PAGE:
So why did the Met claim the La Nina ended in April? Were they trying to minimise their original error, or was it simply incompetence?

 

2) During July and August the tropical Pacific sea surface temperatures rose to weak EI Nino-like conditions – but there was no atmospheric response to this, so the system as a whole remained in a neutral state. This tallies with the statement in our three-month outlook, which states that there is fine balance between weak EI Nino and neutral conditions expected in the next three months

 

The El Nino during the summer was certainly not a powerful one, as NOAA’s ENSO graph below shows.

 

image

http://www.esrl.noaa.gov/psd/enso/mei/

 

However, their 3-month outlook states “In recent weeks El Niño conditions in the tropical Pacific have weakened further and predictions are now equally balanced between neutral and El Niño over the next three months. “

This quite clearly does not support what they are now claiming. The El Nino conditions did exist over the summer, (as the chart above proves), and are only now beginning to dissipate.

 

3) During July and August the tropical Pacific sea surface temperatures rose to weak EI Nino-like conditions – but there was no atmospheric response to this, so the system as a whole remained in a neutral state.

This is where the Met fall back to their Hindenberg Line. So, OK, we admit that we were not strictly telling the truth about  La Nina. But, hey, none of this had any effect on temperatures, so we were basically right, eh?

Well, the HADCRUT4 temperature data gives its own damning verdict on this piece of sophistry.

 

Month Temperature Anomaly Centigrade
Jan 2012 0.288
Feb 0.209
March 0.339
April 0.514
May 0.516
June 0.501
July 0.469
August 0.529
Sep 0.524

http://www.metoffice.gov.uk/hadobs/hadcrut4/data/current/time_series/HadCRUT.4.1.1.0.monthly_ns_avg.txt

 

Temperatures bottomed out in February 2012, (indeed, this was the coldest month since Jan 2008), a month after the MEI index had bottomed out. By August, they had reached their highest level this year, (and their highest since November 2010), and again this was a month after the MEI index had peaked. To pretend that temperatures in August were still reflecting “the tail end of La Nina” is pure nonsense.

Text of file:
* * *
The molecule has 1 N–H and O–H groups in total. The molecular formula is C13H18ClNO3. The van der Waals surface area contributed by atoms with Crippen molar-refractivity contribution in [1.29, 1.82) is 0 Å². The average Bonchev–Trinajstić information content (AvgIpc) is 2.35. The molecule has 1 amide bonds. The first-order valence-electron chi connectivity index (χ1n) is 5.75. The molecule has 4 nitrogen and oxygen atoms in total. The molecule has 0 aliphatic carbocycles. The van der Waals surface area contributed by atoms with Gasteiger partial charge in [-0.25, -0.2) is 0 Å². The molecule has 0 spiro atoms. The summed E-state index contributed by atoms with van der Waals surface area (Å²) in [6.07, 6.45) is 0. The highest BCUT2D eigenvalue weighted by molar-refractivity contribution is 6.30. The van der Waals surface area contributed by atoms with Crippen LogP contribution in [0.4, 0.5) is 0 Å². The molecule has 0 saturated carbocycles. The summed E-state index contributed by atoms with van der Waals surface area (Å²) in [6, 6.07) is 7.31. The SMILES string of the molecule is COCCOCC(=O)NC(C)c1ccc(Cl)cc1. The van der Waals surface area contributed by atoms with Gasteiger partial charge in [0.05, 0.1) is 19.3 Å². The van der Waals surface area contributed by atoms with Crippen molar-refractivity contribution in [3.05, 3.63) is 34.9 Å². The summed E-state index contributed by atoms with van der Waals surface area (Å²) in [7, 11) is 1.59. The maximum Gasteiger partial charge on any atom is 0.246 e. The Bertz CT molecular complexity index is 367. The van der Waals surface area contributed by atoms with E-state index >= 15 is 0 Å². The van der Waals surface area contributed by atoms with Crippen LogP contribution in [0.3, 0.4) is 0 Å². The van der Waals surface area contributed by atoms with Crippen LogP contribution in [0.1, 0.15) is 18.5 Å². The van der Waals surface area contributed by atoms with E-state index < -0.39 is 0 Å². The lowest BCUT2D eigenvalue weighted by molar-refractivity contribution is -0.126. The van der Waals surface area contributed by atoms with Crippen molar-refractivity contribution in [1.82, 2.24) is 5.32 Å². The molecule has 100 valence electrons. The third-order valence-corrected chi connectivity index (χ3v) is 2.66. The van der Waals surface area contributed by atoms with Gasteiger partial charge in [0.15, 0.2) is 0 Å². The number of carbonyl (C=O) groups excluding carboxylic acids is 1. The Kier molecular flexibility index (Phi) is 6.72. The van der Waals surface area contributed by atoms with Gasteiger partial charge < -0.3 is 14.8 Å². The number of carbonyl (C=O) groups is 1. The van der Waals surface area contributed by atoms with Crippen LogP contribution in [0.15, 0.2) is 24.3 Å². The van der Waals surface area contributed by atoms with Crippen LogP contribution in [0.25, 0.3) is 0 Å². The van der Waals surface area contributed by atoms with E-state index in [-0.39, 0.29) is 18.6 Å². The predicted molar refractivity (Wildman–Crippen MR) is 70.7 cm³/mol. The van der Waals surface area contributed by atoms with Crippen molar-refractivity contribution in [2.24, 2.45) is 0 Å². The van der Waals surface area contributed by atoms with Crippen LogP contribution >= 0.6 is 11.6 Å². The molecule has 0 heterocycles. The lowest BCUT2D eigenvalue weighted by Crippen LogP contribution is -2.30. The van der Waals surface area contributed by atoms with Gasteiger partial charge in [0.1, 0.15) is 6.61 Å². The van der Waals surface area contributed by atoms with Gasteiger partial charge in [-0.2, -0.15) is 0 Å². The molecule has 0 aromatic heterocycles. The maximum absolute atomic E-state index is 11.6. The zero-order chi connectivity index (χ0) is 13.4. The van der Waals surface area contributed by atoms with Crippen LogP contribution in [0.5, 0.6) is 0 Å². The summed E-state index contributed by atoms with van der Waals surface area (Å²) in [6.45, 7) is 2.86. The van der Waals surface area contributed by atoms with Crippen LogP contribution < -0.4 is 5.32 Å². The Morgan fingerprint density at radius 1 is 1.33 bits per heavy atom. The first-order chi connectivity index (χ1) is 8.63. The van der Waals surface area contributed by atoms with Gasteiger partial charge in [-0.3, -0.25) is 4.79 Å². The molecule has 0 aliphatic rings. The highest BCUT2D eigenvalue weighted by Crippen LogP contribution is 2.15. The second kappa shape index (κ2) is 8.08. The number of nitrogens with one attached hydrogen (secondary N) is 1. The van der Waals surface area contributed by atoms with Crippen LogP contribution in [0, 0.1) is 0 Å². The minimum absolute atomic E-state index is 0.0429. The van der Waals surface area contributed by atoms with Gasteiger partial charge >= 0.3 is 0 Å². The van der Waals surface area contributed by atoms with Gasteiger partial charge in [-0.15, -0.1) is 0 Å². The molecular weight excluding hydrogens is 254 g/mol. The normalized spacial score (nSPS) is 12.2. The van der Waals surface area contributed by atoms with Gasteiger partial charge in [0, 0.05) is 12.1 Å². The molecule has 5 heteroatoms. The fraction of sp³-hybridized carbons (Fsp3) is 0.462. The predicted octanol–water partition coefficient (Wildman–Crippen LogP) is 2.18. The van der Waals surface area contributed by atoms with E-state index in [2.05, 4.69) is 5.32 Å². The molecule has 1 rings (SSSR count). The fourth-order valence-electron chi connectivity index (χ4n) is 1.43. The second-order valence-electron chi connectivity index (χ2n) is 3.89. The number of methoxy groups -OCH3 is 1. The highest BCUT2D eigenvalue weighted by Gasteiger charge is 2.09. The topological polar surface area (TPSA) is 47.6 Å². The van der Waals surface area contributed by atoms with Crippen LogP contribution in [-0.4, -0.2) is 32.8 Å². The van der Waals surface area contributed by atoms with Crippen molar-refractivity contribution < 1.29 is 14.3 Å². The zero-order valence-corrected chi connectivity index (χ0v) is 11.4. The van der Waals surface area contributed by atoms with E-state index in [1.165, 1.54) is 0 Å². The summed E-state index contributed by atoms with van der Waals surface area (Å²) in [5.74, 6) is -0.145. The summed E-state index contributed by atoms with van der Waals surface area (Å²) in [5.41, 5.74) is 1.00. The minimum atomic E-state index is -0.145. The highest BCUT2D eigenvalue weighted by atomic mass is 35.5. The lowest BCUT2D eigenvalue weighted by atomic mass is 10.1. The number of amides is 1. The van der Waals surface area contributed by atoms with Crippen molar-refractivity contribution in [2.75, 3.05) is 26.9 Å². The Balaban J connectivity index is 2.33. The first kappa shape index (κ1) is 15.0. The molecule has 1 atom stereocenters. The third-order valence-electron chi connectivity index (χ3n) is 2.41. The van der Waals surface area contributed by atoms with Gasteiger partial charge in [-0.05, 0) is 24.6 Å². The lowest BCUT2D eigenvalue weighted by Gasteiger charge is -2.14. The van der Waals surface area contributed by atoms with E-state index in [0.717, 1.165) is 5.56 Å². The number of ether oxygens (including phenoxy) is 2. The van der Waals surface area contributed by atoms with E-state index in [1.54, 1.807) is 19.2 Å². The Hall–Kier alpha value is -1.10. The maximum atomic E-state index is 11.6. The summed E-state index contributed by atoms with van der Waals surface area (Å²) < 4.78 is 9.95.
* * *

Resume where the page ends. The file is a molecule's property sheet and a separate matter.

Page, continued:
The following graph gives a good indication of the relationship between the ENSO index and global temperatures over the last three years.

 

image

 

The increase in temperature between February and August was 0.32C. This is a significant amount when you consider that, according to HADCRUT4, the increase from 1979 to 2011 was only slightly higher at 0.34C. To ignore this increase, as they have done, is simply dishonest.

 

Conclusions

The initial response from the Met Office to the Mail on Sunday contained a number of errors. In their reply to me, they have made three more claims that are not true, in an attempt to cover up for their earlier mistakes.

Were these incorrect statements deliberate or simply a result of incompetence? My personal view is that much of the propaganda fed to the public comes down from the management guys via the PR people. I suspect many of the actual scientists involved would tell you a different story, if they were asked.

Lies or incompetence? Take your pick. Either way, we deserve much better from a publically funded body that has a duty to be open, honest and transparent.

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2 Comments leave one →
  1. Brad permalink
    November 15, 2012 9:22 am

    “Met Office Lies Multiply.”

    Well of course it lies multiply. When has a liar ever been content with lying singly?

  2. Brian H permalink
    November 26, 2012 6:26 am

    You could equally have said, “Met Office Lies Tangle”.